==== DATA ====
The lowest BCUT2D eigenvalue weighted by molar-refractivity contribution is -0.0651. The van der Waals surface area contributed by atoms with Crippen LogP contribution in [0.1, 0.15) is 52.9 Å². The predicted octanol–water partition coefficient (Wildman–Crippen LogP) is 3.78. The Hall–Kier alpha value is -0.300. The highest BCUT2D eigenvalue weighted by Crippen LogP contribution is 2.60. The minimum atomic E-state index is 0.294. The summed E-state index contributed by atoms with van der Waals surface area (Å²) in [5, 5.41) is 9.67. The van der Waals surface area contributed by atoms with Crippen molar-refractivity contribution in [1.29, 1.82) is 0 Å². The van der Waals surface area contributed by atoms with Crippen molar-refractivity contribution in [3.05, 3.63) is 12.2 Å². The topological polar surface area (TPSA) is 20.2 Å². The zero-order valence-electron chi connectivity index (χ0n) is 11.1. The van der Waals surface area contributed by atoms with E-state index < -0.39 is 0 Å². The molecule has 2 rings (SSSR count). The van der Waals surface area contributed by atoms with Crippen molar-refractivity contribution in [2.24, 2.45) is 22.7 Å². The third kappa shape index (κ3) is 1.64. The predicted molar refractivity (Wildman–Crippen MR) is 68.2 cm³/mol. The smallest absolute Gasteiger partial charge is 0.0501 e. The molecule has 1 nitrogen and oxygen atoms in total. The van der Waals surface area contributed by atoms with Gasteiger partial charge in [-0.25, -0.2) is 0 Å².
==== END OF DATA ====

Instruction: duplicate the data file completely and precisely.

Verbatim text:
The lowest BCUT2D eigenvalue weighted by molar-refractivity contribution is -0.0651. The van der Waals surface area contributed by atoms with Crippen LogP contribution in [0.1, 0.15) is 52.9 Å². The predicted octanol–water partition coefficient (Wildman–Crippen LogP) is 3.78. The Hall–Kier alpha value is -0.300. The highest BCUT2D eigenvalue weighted by Crippen LogP contribution is 2.60. The minimum atomic E-state index is 0.294. The summed E-state index contributed by atoms with van der Waals surface area (Å²) in [5, 5.41) is 9.67. The van der Waals surface area contributed by atoms with Crippen molar-refractivity contribution in [1.29, 1.82) is 0 Å². The van der Waals surface area contributed by atoms with Crippen molar-refractivity contribution in [3.05, 3.63) is 12.2 Å². The topological polar surface area (TPSA) is 20.2 Å². The zero-order valence-electron chi connectivity index (χ0n) is 11.1. The van der Waals surface area contributed by atoms with E-state index < -0.39 is 0 Å². The molecule has 2 rings (SSSR count). The van der Waals surface area contributed by atoms with Crippen molar-refractivity contribution in [2.24, 2.45) is 22.7 Å². The third kappa shape index (κ3) is 1.64. The predicted molar refractivity (Wildman–Crippen MR) is 68.2 cm³/mol. The smallest absolute Gasteiger partial charge is 0.0501 e. The molecule has 1 nitrogen and oxygen atoms in total. The van der Waals surface area contributed by atoms with Gasteiger partial charge in [-0.25, -0.2) is 0 Å².